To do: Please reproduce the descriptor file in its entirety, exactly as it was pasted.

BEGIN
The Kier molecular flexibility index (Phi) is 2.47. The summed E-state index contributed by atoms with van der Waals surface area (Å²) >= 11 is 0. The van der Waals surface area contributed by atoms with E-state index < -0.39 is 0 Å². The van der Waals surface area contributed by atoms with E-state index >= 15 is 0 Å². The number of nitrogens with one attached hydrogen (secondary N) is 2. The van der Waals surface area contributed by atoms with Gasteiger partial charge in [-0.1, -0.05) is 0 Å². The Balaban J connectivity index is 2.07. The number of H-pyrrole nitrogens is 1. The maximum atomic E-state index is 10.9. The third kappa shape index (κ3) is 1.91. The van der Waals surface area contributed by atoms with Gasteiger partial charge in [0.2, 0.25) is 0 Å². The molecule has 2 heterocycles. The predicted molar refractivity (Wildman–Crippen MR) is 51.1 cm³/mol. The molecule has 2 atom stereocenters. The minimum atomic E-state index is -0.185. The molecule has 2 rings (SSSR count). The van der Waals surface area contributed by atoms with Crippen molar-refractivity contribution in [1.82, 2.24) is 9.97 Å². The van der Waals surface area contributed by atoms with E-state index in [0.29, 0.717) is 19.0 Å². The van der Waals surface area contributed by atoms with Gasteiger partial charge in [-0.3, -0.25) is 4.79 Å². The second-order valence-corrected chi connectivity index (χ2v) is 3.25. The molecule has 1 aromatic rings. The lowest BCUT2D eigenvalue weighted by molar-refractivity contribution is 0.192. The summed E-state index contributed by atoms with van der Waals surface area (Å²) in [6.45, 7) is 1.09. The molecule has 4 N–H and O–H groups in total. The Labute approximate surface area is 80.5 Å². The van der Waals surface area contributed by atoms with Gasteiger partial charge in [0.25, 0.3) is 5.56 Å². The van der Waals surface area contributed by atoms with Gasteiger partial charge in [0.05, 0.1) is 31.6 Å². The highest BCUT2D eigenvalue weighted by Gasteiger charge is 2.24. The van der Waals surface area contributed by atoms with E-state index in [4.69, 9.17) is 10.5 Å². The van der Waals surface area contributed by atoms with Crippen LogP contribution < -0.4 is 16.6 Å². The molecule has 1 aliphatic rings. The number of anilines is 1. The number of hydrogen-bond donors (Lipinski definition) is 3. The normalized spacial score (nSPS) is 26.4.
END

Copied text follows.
The Kier molecular flexibility index (Phi) is 2.47. The summed E-state index contributed by atoms with van der Waals surface area (Å²) >= 11 is 0. The van der Waals surface area contributed by atoms with E-state index < -0.39 is 0 Å². The van der Waals surface area contributed by atoms with E-state index >= 15 is 0 Å². The number of nitrogens with one attached hydrogen (secondary N) is 2. The van der Waals surface area contributed by atoms with Gasteiger partial charge in [-0.1, -0.05) is 0 Å². The Balaban J connectivity index is 2.07. The number of H-pyrrole nitrogens is 1. The maximum atomic E-state index is 10.9. The third kappa shape index (κ3) is 1.91. The van der Waals surface area contributed by atoms with Gasteiger partial charge in [0.2, 0.25) is 0 Å². The molecule has 2 heterocycles. The predicted molar refractivity (Wildman–Crippen MR) is 51.1 cm³/mol. The molecule has 2 atom stereocenters. The minimum atomic E-state index is -0.185. The molecule has 2 rings (SSSR count). The van der Waals surface area contributed by atoms with Crippen molar-refractivity contribution in [1.82, 2.24) is 9.97 Å². The van der Waals surface area contributed by atoms with E-state index in [0.29, 0.717) is 19.0 Å². The van der Waals surface area contributed by atoms with Gasteiger partial charge in [-0.3, -0.25) is 4.79 Å². The second-order valence-corrected chi connectivity index (χ2v) is 3.25. The molecule has 1 aromatic rings. The lowest BCUT2D eigenvalue weighted by molar-refractivity contribution is 0.192. The summed E-state index contributed by atoms with van der Waals surface area (Å²) in [6.45, 7) is 1.09. The molecule has 4 N–H and O–H groups in total. The Labute approximate surface area is 80.5 Å². The van der Waals surface area contributed by atoms with Gasteiger partial charge in [0.25, 0.3) is 5.56 Å². The van der Waals surface area contributed by atoms with Gasteiger partial charge in [0.05, 0.1) is 31.6 Å². The highest BCUT2D eigenvalue weighted by Gasteiger charge is 2.24. The van der Waals surface area contributed by atoms with E-state index in [4.69, 9.17) is 10.5 Å². The van der Waals surface area contributed by atoms with Crippen LogP contribution < -0.4 is 16.6 Å². The molecule has 1 aliphatic rings. The number of anilines is 1. The number of hydrogen-bond donors (Lipinski definition) is 3. The normalized spacial score (nSPS) is 26.4.